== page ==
Consumer borrowing in the U.S. dropped in May more than forecast, a sign Americans are less willing to take on debt without an improvement in the labor market.
Borrowing that’s increased twice since the end of 2008 shows consumer spending, which accounts for about 70 percent of the economy, will be restrained as Americans pay down debt. Banks also continue to restrict lending following the collapse of the housing market, Fed officials said after their policy meeting last month.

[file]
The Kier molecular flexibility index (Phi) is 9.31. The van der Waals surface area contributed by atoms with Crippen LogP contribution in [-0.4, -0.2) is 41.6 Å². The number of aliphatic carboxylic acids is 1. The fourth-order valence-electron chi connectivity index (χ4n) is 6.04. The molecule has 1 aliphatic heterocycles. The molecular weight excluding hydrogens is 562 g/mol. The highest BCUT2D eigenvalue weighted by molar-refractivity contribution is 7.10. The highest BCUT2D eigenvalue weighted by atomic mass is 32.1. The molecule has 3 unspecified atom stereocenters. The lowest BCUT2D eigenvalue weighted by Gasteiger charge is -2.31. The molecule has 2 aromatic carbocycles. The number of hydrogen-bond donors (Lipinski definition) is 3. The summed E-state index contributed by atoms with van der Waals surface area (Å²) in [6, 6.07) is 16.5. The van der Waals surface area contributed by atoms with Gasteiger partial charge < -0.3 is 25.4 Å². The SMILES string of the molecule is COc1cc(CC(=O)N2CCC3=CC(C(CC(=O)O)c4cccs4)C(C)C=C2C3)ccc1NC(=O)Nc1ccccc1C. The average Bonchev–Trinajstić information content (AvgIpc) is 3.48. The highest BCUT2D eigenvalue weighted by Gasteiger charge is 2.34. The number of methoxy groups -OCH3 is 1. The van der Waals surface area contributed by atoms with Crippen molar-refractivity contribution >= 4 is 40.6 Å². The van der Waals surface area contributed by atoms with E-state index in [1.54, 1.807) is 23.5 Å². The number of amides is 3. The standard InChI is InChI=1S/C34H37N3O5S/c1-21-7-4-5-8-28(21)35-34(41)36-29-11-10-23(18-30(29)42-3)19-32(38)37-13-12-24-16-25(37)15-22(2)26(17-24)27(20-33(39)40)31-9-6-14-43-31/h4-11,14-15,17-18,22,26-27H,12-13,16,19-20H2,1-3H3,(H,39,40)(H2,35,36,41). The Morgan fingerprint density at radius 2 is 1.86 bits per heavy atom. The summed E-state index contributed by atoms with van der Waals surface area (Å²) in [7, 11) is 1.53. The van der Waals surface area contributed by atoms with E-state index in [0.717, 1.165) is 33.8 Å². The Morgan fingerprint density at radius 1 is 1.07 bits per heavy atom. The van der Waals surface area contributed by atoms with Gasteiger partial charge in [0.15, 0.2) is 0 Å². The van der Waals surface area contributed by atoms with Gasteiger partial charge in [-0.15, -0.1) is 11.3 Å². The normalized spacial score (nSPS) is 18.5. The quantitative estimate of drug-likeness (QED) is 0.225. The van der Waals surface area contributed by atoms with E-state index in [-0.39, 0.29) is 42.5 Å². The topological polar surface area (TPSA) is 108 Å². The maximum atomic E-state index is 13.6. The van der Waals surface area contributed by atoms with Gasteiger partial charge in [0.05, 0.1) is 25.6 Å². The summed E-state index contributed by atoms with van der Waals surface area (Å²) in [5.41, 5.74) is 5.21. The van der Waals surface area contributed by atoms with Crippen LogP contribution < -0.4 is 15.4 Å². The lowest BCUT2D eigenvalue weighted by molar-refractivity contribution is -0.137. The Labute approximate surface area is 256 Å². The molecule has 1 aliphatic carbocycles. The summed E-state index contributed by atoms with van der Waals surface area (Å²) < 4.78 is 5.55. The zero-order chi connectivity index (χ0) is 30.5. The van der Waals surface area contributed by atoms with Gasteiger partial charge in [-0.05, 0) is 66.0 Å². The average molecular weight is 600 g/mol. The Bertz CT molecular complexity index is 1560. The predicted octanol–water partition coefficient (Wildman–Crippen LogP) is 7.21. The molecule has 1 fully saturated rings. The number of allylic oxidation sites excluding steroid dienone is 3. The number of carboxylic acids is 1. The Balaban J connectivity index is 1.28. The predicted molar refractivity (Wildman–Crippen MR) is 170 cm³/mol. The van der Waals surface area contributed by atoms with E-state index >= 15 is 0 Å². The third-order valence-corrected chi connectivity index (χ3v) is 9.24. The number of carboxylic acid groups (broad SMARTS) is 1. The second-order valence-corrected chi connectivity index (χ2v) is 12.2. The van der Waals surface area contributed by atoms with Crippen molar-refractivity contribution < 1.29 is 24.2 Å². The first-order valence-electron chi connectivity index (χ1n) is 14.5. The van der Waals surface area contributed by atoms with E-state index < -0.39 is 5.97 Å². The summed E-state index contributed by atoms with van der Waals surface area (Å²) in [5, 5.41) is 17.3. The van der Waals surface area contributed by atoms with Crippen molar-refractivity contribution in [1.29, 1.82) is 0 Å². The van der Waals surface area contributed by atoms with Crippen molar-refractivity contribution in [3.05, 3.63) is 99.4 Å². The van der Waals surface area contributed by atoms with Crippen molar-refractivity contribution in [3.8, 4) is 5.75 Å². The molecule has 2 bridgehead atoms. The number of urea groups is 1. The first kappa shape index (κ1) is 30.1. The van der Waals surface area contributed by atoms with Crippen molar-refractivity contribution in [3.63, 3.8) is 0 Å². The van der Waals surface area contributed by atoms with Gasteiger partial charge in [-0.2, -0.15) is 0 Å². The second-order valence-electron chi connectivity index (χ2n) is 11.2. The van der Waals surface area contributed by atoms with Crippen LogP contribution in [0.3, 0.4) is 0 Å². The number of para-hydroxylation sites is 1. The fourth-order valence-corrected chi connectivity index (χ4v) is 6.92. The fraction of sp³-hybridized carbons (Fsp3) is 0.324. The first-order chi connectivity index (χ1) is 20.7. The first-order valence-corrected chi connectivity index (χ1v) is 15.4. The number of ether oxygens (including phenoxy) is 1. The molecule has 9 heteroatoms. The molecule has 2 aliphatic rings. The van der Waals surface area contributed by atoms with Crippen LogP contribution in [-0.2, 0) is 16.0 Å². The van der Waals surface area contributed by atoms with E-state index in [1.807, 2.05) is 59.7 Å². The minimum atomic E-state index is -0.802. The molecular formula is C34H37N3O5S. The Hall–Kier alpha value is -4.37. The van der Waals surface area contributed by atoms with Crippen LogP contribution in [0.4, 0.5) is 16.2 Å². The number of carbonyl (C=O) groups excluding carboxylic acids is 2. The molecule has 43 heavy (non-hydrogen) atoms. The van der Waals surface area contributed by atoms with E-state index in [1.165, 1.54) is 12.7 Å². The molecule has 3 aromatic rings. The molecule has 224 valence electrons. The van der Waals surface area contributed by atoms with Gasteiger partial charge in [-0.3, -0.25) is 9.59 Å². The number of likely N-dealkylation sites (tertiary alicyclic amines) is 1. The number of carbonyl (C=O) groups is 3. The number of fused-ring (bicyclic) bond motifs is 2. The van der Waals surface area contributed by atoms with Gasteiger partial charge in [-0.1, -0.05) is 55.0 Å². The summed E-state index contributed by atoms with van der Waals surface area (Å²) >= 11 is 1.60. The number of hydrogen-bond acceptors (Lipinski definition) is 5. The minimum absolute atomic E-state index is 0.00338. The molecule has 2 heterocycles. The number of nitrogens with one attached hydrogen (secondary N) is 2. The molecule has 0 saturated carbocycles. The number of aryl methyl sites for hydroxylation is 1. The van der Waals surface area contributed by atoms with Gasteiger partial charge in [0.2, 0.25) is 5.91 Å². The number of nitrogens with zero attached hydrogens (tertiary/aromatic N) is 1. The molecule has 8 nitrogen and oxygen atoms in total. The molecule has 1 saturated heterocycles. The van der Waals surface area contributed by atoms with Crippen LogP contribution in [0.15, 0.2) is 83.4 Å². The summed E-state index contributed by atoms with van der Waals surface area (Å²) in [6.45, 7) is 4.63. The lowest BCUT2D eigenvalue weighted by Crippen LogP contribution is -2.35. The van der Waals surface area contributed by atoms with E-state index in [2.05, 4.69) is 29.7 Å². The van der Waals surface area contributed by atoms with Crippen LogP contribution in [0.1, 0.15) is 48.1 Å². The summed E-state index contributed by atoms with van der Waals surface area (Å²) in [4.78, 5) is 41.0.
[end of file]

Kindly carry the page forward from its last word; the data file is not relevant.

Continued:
“The trend in consumer deleveraging is clear as credit has declined 11 of the last 13 months,” Joseph LaVorgna, chief U.S. economist at Deutsche Bank Securities Inc. in New York, said in a note to clients. “Credit card debt continues to be paid down at a heady pace.”
The key in the chart below is the blue line (total). Notice that besides a blip in the early 90's overall levels of consumer debt went one direction for 60+ years and we have never seen both revolving (i.e. credit cards) and non-revolving debt decrease (let alone crash) simultaneously.
Source: Federal Reserve